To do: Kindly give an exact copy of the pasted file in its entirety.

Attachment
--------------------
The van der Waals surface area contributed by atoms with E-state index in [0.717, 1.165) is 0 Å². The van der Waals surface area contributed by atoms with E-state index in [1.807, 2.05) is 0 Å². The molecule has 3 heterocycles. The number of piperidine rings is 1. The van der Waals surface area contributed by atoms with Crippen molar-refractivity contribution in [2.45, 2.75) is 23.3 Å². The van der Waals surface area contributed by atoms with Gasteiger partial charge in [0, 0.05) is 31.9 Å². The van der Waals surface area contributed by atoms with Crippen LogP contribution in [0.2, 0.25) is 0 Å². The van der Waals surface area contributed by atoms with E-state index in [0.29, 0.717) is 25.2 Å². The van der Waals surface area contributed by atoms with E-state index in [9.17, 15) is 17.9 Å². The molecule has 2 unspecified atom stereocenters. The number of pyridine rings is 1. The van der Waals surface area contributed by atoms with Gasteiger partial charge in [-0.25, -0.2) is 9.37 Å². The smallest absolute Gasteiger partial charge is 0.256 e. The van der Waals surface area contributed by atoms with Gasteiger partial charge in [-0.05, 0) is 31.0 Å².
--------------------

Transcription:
The van der Waals surface area contributed by atoms with E-state index in [0.717, 1.165) is 0 Å². The van der Waals surface area contributed by atoms with E-state index in [1.807, 2.05) is 0 Å². The molecule has 3 heterocycles. The number of piperidine rings is 1. The van der Waals surface area contributed by atoms with Crippen molar-refractivity contribution in [2.45, 2.75) is 23.3 Å². The van der Waals surface area contributed by atoms with Gasteiger partial charge in [0, 0.05) is 31.9 Å². The van der Waals surface area contributed by atoms with Crippen LogP contribution in [0.2, 0.25) is 0 Å². The van der Waals surface area contributed by atoms with E-state index in [0.29, 0.717) is 25.2 Å². The van der Waals surface area contributed by atoms with E-state index in [9.17, 15) is 17.9 Å². The molecule has 2 unspecified atom stereocenters. The number of pyridine rings is 1. The van der Waals surface area contributed by atoms with Gasteiger partial charge in [-0.25, -0.2) is 9.37 Å². The smallest absolute Gasteiger partial charge is 0.256 e. The van der Waals surface area contributed by atoms with Gasteiger partial charge in [-0.05, 0) is 31.0 Å².